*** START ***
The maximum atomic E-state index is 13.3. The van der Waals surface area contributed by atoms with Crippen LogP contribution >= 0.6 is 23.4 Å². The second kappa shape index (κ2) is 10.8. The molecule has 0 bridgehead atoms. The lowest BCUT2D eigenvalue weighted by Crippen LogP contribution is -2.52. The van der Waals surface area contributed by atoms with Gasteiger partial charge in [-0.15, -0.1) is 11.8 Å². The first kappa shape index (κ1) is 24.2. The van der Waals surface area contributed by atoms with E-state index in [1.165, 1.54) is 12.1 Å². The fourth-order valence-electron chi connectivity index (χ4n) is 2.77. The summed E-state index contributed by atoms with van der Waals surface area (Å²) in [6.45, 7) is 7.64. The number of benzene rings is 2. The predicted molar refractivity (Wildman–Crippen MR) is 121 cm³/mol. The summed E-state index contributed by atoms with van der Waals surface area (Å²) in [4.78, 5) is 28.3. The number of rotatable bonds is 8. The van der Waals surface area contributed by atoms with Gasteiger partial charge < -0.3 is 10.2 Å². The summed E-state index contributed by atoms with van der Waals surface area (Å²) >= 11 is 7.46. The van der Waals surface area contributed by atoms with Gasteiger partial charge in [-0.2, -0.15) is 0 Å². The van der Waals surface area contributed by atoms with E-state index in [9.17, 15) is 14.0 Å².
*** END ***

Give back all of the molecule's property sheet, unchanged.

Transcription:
The maximum atomic E-state index is 13.3. The van der Waals surface area contributed by atoms with Crippen LogP contribution >= 0.6 is 23.4 Å². The second kappa shape index (κ2) is 10.8. The molecule has 0 bridgehead atoms. The lowest BCUT2D eigenvalue weighted by Crippen LogP contribution is -2.52. The van der Waals surface area contributed by atoms with Gasteiger partial charge in [-0.15, -0.1) is 11.8 Å². The first kappa shape index (κ1) is 24.2. The van der Waals surface area contributed by atoms with E-state index in [1.165, 1.54) is 12.1 Å². The fourth-order valence-electron chi connectivity index (χ4n) is 2.77. The summed E-state index contributed by atoms with van der Waals surface area (Å²) in [6.45, 7) is 7.64. The number of benzene rings is 2. The predicted molar refractivity (Wildman–Crippen MR) is 121 cm³/mol. The summed E-state index contributed by atoms with van der Waals surface area (Å²) in [4.78, 5) is 28.3. The number of rotatable bonds is 8. The van der Waals surface area contributed by atoms with Gasteiger partial charge < -0.3 is 10.2 Å². The summed E-state index contributed by atoms with van der Waals surface area (Å²) >= 11 is 7.46. The van der Waals surface area contributed by atoms with Gasteiger partial charge in [-0.2, -0.15) is 0 Å². The van der Waals surface area contributed by atoms with E-state index in [9.17, 15) is 14.0 Å².